I believe it is important to learn about the Civil War, so that students understand the challenges that our country has gone through to get where we are. It is always important to look at where we came from to better understand where we are now. This is significant because our country is still dealing with issues today that go back to the Civil War. It is difficult for people to have a relevant opinion if they don't understand the history that got us to this point.
How easy/hard is it to teach Civil War history in today’s educational environment? Why?
I feel lucky to be teaching Civil War history today. In our district, we are focused on teaching kids to be critical thinkers, and I am given the freedom to really challenge them in their understanding of events. We have access to more information than ever before, and used wisely, it provides the opportunity to make student learning more authentic.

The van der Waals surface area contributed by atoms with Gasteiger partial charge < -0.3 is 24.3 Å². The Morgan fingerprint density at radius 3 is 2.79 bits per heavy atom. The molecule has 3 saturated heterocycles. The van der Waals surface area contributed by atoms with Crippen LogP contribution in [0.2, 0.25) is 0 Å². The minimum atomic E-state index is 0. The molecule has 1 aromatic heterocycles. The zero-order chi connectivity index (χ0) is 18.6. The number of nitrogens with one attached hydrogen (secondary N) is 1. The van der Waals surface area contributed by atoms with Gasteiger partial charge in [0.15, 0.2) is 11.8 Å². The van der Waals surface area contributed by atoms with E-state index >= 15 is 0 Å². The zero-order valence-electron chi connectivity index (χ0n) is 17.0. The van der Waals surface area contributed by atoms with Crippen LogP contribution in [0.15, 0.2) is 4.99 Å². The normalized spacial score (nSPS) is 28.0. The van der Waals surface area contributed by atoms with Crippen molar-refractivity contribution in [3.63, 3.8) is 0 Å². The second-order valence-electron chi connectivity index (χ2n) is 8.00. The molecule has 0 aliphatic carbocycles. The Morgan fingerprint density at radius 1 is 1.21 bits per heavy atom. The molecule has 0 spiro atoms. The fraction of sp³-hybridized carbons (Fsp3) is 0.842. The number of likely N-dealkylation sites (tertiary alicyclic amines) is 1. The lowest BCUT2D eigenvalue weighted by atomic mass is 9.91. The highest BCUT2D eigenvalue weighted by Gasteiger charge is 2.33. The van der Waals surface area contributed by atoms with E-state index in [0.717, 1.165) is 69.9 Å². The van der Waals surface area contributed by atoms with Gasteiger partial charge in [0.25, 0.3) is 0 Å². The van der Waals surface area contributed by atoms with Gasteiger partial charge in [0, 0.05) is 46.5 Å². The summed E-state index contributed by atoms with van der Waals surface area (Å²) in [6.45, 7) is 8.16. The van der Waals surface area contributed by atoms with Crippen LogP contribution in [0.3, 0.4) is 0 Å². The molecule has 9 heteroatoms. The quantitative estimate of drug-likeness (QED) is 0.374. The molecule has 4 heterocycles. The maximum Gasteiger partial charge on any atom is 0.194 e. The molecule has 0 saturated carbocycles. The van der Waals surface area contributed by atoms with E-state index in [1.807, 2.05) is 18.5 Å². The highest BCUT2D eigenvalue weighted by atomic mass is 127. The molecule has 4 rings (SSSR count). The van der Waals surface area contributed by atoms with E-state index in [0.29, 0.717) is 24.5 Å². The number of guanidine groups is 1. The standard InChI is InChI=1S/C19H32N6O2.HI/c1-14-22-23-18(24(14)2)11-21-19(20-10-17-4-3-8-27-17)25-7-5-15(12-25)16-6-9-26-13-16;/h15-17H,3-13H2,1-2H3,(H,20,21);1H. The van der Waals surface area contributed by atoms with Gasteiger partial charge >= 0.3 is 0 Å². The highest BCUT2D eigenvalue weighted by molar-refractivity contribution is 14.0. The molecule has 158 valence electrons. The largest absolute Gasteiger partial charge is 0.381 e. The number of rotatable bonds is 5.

Many critics of today’s educational system say, “Teachers aren’t teaching history anymore!” How do you respond to that?
I'd welcome anyone who believes that to visit my classroom, as well as many of my colleagues. Just because history class looks different today doesn't mean it isn't being taught. I'd argue that in good classrooms, kids are leaving with a better understanding of history than any time inside my educational experience, either as a student or teacher.
What are some of the things you do in your classes to teach the Civil War?
This year, we reenacted the attack on Fort Sumter. Students get the opportunity to get hands-on with uniforms and items that a soldier would have carried with them. Most years, we have reenactors take kids through drills and demonstrate many aspects of what life was like. We also study primary sources, such as soldiers’ letters and newspapers from the time.
The Civil War Trust expanded its mission to now include the Revolutionary War and the War of 1812. How do those content areas tie into what you do?